Although the number of CEO’s is a lofty benchmark, in general even at the lower reaches, workplace parity is coming at a glacial pace. The reasons are complicated, and it isn’t just sexism. Many have suggested that it has to do with the choices women make to fulfill personal life ambitions.

Even today, many young women don’t foresee that these choices will affect their career success. Hewlett’s more recent national survey found that the typical young woman graduate plans to have a high paying job, take two to three years off to have children and benefit from career flexibility that lets her pop back in to the workplace when the mood strikes.

While Hewlett found the women’s optimism charming, she also noted that this generation follows hot on the high-heels of a generation of women who had similar ideas. By following non-linear career paths, that generation “lost 18…to 37% of their earning power,” and suffered a complete “downsizing of their ambitions.”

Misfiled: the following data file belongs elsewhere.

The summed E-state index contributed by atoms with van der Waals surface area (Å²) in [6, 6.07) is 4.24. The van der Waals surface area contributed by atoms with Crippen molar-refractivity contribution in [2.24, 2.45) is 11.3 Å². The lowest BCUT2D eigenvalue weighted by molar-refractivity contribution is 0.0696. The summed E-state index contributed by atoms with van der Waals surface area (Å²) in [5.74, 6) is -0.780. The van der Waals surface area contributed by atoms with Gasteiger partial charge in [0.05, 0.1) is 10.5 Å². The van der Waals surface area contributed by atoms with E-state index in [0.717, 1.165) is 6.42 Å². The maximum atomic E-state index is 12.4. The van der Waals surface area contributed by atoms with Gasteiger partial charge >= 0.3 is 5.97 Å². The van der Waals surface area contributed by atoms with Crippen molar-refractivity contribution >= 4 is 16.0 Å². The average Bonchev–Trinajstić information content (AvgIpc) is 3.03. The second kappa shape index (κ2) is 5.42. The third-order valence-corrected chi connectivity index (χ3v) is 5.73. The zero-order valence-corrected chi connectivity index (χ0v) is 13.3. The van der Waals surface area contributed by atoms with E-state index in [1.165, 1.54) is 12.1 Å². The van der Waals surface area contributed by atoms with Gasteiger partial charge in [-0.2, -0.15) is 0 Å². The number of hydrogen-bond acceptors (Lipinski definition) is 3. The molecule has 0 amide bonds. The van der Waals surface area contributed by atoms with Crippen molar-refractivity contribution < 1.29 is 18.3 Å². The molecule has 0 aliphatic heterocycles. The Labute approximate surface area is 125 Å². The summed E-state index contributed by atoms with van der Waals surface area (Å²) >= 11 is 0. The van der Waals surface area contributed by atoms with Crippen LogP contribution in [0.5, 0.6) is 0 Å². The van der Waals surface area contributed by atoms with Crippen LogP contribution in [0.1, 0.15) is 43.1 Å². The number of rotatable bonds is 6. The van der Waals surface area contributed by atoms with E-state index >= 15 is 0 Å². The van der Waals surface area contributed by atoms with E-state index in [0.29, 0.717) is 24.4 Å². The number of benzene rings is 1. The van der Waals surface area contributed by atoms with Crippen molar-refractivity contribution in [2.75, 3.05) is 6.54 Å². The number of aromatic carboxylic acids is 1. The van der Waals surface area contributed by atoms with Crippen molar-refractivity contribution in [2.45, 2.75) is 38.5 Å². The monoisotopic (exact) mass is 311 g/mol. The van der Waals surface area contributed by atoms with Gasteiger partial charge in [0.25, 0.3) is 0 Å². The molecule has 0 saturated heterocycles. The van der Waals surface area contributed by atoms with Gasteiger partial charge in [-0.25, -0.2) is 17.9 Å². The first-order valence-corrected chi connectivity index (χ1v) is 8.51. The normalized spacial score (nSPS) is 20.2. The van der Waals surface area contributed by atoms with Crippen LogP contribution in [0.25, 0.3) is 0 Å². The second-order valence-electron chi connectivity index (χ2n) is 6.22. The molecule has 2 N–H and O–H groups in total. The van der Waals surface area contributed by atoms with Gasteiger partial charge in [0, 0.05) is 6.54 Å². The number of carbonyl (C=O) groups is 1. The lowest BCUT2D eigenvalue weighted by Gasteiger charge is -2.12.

But the new graduates aren’t heeding the warning signs of the slightly more senior women’s failures.

These young women are counting on their talents to grant them repeated entrée into a marketplace they were brought up to believe is a meritocracy. The bad old days are behind us, as one co-ed commented to Hewlett, “Back then—when there were dinosaurs—people just did bad stuff to women.”

But is this true, or are people still doing bad stuff to women? If Dr. Caroline Gatrell’s study is right, women who have sacrificed important personal goals are penalized at work. As Gatrell’s study indicates: Childless women are viewed as lacking an “essential humanity” and viewed as unfit to manage others.